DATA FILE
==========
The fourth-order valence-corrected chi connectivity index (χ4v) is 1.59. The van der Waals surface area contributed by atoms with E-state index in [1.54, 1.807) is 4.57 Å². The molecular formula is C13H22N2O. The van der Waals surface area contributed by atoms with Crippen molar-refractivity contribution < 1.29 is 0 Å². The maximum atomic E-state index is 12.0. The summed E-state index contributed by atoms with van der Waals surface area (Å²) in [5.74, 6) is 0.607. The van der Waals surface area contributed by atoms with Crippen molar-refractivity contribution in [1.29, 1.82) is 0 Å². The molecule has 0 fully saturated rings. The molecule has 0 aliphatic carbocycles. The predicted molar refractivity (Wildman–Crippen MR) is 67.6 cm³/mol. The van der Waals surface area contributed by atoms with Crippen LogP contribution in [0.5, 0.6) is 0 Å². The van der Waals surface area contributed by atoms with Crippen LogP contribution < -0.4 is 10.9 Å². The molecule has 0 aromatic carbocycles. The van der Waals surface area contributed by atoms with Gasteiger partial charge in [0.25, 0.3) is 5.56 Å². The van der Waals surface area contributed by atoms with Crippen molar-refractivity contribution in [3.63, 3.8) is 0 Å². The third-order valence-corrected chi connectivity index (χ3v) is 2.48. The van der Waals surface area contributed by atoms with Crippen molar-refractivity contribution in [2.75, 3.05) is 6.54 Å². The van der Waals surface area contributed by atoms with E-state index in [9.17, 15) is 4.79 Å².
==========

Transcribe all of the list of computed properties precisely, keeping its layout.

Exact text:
The fourth-order valence-corrected chi connectivity index (χ4v) is 1.59. The van der Waals surface area contributed by atoms with E-state index in [1.54, 1.807) is 4.57 Å². The molecular formula is C13H22N2O. The van der Waals surface area contributed by atoms with Crippen molar-refractivity contribution < 1.29 is 0 Å². The maximum atomic E-state index is 12.0. The summed E-state index contributed by atoms with van der Waals surface area (Å²) in [5.74, 6) is 0.607. The van der Waals surface area contributed by atoms with Crippen molar-refractivity contribution in [1.29, 1.82) is 0 Å². The molecule has 0 fully saturated rings. The molecule has 0 aliphatic carbocycles. The predicted molar refractivity (Wildman–Crippen MR) is 67.6 cm³/mol. The van der Waals surface area contributed by atoms with Crippen LogP contribution in [0.5, 0.6) is 0 Å². The van der Waals surface area contributed by atoms with Crippen LogP contribution < -0.4 is 10.9 Å². The molecule has 0 aromatic carbocycles. The van der Waals surface area contributed by atoms with Gasteiger partial charge in [0.25, 0.3) is 5.56 Å². The van der Waals surface area contributed by atoms with Crippen molar-refractivity contribution in [3.63, 3.8) is 0 Å². The third-order valence-corrected chi connectivity index (χ3v) is 2.48. The van der Waals surface area contributed by atoms with Crippen molar-refractivity contribution in [2.75, 3.05) is 6.54 Å². The van der Waals surface area contributed by atoms with E-state index in [9.17, 15) is 4.79 Å².